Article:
A reminder.

I had few connections in New York when I moved here six years ago. I lucked out, though, and arrived during Social Media Week, a conference filled with tech professionals. I attended every event I could. Another entrepreneur I met that week, Brett Martin, had also recently moved here and was equally eager to make connections. He had a vision for a mobile app we both could have used that week, one that would show you who is nearby and what interests you share with them. It promised to help me make new connections in the city, so I joined Brett to help bring it to life.

Looking back on my time building that app, which we later named Sonar, my chief regret was my failure to measure its effectiveness at its purpose: increasing the rate at which we make new connections. Of course, everyone on the team understood that was our goal. But we lacked a quantifiable, visualizable measure of it. We measured and improved the metrics every startup ought to (acquisition, engagement, referral, etc.), but those metrics are popular precisely because they’re generalizable. Any product can show an increase in referrals, but the reason customers evangelize a product is unique to that product. For Sonar, I believe that would have happened once a customer noticed the app growing their social network. What if we had measured that network growth directly?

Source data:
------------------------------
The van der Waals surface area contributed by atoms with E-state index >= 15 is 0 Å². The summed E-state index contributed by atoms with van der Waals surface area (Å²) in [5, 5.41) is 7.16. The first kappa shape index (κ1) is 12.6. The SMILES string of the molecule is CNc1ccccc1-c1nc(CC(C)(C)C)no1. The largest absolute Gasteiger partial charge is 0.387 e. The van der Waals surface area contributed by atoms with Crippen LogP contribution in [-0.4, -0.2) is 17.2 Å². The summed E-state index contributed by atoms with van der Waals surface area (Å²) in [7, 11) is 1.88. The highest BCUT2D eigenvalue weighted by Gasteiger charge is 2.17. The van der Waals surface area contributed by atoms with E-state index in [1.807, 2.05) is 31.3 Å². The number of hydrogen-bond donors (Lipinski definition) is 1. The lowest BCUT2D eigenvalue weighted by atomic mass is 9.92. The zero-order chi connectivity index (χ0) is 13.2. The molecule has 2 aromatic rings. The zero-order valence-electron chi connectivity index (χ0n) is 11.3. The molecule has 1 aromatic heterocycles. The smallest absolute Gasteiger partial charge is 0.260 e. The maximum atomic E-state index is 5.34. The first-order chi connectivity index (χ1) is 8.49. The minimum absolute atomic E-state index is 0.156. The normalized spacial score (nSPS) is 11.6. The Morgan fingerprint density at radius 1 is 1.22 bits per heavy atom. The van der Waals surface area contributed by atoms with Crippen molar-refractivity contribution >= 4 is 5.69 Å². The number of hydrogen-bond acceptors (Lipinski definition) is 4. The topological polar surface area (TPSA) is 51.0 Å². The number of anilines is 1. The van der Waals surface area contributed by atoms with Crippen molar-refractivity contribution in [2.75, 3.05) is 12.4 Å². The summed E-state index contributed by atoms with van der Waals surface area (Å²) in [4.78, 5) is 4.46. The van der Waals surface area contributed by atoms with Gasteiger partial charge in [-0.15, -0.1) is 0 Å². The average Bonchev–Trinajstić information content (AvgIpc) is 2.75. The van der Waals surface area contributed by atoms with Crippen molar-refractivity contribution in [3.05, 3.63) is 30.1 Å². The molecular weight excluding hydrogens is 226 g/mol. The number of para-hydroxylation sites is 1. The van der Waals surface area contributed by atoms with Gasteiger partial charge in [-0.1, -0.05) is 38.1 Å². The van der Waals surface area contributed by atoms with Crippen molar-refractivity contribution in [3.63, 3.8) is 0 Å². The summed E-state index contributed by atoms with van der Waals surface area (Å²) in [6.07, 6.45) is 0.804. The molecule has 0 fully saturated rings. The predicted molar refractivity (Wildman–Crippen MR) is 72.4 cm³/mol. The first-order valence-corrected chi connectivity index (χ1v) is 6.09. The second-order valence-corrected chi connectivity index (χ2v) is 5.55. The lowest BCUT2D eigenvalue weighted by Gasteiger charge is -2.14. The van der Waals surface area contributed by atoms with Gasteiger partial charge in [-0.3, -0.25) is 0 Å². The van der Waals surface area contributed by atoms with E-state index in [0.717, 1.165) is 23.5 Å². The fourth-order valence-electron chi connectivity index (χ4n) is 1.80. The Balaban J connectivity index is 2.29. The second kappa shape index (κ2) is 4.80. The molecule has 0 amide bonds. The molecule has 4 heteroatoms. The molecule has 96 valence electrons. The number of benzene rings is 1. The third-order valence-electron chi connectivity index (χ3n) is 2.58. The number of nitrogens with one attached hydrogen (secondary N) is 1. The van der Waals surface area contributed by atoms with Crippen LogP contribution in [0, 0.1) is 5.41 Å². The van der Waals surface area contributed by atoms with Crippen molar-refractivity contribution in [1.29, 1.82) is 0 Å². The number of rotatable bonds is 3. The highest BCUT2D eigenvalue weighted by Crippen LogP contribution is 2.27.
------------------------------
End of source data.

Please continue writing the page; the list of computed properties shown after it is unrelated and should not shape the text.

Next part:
In hindsight, I suspect we could have. In order to surface people nearby with shared connections and interests, Sonar asked customers for access to their networks on Foursquare, Facebook, Twitter, and LinkedIn. With that data we could have plotted a customer's total connection count over time:

connection-count-over-time

And to measure our impact on customers' social connections, we could have measured the change in that curve over time, their "connection rate," before and after joining the service:

connection-rate-change

Would Sonar have evolved differently had I built that visual? Who knows… that’s unknowable. But I believe it would have buttressed us against the turmoil typical of startups, helped us stay focused, by serving as a persistent reminder of the value we hoped to deliver, the change we hoped to affect, and of how close we were to achieving that goal. As a reminder of why we chose it in the first place, over all other pursuits.

I write this now, years after Sonar folded,1 because I still want the product that Sonar might have been, one that helps me form relationships more frequently than I otherwise will. So I’ve begun building a new product, superficially different from Sonar, but with the same purpose. How it works is irrelevant, I’ll change it until it's effective. But this time around, I won't lose sight of the goal. I’ll build the reminder I need to ensure it.